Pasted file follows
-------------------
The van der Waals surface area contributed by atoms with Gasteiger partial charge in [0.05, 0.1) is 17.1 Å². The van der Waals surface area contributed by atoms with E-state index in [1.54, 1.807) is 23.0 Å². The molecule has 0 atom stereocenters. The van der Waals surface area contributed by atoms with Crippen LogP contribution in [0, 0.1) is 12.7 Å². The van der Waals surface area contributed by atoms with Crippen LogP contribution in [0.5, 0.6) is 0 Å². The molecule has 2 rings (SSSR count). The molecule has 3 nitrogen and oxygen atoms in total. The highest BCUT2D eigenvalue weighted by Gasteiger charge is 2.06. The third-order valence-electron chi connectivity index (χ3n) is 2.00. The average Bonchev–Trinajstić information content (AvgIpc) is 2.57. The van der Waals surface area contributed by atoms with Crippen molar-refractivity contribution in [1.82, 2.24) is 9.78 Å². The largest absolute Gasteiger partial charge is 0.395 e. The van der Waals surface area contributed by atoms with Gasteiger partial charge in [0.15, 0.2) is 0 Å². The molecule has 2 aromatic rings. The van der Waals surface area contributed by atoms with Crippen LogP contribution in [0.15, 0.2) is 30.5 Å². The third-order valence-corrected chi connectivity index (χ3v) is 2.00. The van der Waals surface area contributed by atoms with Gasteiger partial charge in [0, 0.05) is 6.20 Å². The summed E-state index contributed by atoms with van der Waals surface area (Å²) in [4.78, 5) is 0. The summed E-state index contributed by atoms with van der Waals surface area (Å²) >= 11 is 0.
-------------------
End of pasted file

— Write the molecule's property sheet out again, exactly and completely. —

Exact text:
The van der Waals surface area contributed by atoms with Gasteiger partial charge in [0.05, 0.1) is 17.1 Å². The van der Waals surface area contributed by atoms with E-state index in [1.54, 1.807) is 23.0 Å². The molecule has 0 atom stereocenters. The van der Waals surface area contributed by atoms with Crippen LogP contribution in [0, 0.1) is 12.7 Å². The van der Waals surface area contributed by atoms with Crippen LogP contribution in [0.5, 0.6) is 0 Å². The molecule has 2 rings (SSSR count). The molecule has 3 nitrogen and oxygen atoms in total. The highest BCUT2D eigenvalue weighted by Gasteiger charge is 2.06. The third-order valence-electron chi connectivity index (χ3n) is 2.00. The average Bonchev–Trinajstić information content (AvgIpc) is 2.57. The van der Waals surface area contributed by atoms with Crippen molar-refractivity contribution in [1.82, 2.24) is 9.78 Å². The largest absolute Gasteiger partial charge is 0.395 e. The van der Waals surface area contributed by atoms with Gasteiger partial charge in [0.15, 0.2) is 0 Å². The molecule has 2 aromatic rings. The van der Waals surface area contributed by atoms with Crippen LogP contribution in [0.15, 0.2) is 30.5 Å². The third-order valence-corrected chi connectivity index (χ3v) is 2.00. The van der Waals surface area contributed by atoms with Gasteiger partial charge in [0, 0.05) is 6.20 Å². The summed E-state index contributed by atoms with van der Waals surface area (Å²) in [4.78, 5) is 0. The summed E-state index contributed by atoms with van der Waals surface area (Å²) >= 11 is 0.